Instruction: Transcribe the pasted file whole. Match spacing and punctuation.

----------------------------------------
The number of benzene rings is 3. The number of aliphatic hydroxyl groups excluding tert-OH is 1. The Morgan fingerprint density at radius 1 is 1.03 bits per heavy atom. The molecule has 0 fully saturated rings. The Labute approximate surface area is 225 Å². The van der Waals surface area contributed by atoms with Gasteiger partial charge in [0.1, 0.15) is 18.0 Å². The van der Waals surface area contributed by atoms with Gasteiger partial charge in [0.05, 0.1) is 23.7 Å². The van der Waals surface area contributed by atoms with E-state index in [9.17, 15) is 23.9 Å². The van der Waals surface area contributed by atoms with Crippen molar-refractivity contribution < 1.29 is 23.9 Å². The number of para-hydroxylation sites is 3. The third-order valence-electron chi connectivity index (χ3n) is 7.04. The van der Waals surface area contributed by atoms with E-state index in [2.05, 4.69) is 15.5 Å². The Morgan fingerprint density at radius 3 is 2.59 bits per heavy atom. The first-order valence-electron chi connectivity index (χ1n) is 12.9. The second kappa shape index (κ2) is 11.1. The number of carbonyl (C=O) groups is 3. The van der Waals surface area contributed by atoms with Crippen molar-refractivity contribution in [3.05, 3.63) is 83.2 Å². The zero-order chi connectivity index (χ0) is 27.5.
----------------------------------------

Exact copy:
The number of benzene rings is 3. The number of aliphatic hydroxyl groups excluding tert-OH is 1. The Morgan fingerprint density at radius 1 is 1.03 bits per heavy atom. The molecule has 0 fully saturated rings. The Labute approximate surface area is 225 Å². The van der Waals surface area contributed by atoms with Gasteiger partial charge in [0.1, 0.15) is 18.0 Å². The van der Waals surface area contributed by atoms with Gasteiger partial charge in [0.05, 0.1) is 23.7 Å². The van der Waals surface area contributed by atoms with E-state index in [9.17, 15) is 23.9 Å². The van der Waals surface area contributed by atoms with Crippen molar-refractivity contribution < 1.29 is 23.9 Å². The number of para-hydroxylation sites is 3. The third-order valence-electron chi connectivity index (χ3n) is 7.04. The van der Waals surface area contributed by atoms with E-state index in [2.05, 4.69) is 15.5 Å². The Morgan fingerprint density at radius 3 is 2.59 bits per heavy atom. The first-order valence-electron chi connectivity index (χ1n) is 12.9. The second kappa shape index (κ2) is 11.1. The number of carbonyl (C=O) groups is 3. The van der Waals surface area contributed by atoms with Crippen molar-refractivity contribution in [3.05, 3.63) is 83.2 Å². The zero-order chi connectivity index (χ0) is 27.5.